US President Barack Obama said Tuesday that Europe was now "hungrier" than ever for a transatlantic free trade pact, but warned that thorny objections from holdout nations could still stymie a deal.
Obama, speaking at an export promotion event at the White House complex, said he was "modestly optimistic" that a deal, previewed in his State of the Union address a month ago, was possible.
He said that Europe's economic woes and difficultly in finding an engine of growth were making the continent's leaders more open to a free trade accord that could include difficult choices, notably in the agriculture sector.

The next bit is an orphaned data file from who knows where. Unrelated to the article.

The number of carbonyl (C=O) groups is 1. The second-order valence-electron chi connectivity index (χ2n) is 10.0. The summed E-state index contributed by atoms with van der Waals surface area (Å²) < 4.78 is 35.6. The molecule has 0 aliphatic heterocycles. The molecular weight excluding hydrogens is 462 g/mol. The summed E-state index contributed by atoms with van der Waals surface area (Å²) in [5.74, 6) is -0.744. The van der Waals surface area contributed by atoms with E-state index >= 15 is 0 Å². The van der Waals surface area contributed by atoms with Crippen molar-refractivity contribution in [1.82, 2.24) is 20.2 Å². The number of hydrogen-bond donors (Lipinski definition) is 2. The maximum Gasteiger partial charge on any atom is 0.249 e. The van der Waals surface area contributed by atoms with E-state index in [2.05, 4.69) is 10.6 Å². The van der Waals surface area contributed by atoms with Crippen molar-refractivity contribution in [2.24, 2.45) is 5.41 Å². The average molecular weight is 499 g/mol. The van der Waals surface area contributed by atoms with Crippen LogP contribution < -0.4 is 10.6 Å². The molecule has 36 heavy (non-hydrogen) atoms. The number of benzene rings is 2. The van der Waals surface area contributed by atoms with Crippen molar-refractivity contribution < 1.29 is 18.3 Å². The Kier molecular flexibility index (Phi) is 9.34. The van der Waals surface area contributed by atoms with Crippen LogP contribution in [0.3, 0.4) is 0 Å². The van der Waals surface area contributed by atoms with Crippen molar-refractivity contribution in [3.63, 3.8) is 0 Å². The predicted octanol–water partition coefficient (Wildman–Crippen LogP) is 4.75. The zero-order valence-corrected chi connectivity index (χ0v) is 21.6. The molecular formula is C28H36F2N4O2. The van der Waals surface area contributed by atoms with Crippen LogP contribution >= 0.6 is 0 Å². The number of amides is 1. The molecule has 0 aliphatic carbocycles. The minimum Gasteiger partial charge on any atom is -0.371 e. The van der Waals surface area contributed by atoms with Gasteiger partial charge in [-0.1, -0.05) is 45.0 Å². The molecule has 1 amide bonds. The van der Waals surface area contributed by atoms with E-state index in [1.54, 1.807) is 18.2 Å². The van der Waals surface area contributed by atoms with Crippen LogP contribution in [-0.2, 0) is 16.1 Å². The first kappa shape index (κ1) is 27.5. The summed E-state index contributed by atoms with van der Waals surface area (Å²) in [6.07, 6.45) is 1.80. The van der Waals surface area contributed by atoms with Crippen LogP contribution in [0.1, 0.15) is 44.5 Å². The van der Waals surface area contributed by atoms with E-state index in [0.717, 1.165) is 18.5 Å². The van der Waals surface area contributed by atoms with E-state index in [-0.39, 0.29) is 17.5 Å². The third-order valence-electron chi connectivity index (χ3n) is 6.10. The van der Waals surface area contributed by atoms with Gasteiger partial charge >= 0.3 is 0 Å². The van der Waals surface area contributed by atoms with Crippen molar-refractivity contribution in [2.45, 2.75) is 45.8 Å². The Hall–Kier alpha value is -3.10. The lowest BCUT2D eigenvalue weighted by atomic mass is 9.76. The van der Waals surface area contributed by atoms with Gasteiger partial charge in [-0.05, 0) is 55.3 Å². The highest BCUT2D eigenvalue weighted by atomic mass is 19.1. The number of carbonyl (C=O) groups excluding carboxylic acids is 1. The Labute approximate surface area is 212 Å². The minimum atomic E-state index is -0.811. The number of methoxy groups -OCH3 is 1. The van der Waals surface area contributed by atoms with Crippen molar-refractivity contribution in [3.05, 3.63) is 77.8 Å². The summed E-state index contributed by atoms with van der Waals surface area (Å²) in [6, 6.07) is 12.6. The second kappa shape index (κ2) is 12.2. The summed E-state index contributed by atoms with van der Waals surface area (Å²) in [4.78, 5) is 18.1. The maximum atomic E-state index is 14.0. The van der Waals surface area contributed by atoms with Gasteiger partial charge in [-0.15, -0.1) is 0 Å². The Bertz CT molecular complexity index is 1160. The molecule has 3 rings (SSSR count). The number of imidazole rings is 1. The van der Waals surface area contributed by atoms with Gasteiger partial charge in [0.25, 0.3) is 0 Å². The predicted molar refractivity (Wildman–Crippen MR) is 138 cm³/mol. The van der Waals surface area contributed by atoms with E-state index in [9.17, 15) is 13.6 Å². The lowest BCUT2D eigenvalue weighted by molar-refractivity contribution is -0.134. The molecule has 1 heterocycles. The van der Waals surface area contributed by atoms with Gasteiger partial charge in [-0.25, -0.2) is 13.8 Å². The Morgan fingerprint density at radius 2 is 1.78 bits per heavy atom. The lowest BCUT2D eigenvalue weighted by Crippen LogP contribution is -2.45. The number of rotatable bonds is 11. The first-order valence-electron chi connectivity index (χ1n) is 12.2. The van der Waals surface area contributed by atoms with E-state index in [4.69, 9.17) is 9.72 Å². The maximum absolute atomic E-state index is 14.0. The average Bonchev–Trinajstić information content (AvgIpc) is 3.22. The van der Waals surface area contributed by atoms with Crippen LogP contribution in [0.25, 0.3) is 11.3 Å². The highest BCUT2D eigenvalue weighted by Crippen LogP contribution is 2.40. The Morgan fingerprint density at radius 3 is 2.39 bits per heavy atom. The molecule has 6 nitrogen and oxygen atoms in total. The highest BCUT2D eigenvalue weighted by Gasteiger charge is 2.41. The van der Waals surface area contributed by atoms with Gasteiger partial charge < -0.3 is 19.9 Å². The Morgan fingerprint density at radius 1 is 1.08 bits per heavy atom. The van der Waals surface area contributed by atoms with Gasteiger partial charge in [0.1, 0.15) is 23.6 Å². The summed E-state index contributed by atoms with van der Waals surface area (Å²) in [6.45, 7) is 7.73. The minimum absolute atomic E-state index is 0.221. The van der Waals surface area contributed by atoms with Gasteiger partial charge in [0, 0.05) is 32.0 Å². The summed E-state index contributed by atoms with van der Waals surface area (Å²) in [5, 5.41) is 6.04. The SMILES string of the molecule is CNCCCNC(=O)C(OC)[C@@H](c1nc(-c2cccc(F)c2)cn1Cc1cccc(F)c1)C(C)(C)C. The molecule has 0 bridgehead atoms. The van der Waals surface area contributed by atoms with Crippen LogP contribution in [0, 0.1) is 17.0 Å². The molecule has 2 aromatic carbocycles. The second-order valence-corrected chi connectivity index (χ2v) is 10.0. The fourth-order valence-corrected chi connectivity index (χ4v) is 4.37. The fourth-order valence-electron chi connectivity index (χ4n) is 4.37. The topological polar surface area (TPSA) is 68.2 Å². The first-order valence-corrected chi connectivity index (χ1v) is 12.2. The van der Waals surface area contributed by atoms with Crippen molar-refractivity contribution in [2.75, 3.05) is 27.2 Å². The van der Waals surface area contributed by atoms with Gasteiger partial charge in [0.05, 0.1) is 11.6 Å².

"What I think has changed is the recognition throughout Europe that it is hard for them to figure out a recipe for growth at this point, in part because of the austerity measures that have been put in place throughout Europe.
"So they're hungrier for a deal than they've been in the past," Obama said.
"I think there will still be a heavy slog, there's no guarantee than in the end, some of the countries that have been hard cases in the past won't block it again."
"But I think that you're going to see more pressure from more countries on the other side of the Atlantic to get this done than we've seen in the past."
A Transatlantic Trade and Investment Partnership would create the world's largest free trade area, liberalize investment and harmonize regulation, boosting economic growth and jobs.
European Commission President Jose Manuel Barroso said last month such a deal would add 0.5 percent to the EU economy every year and both sides have established an 18-month timeframe for complicated talks on a pact.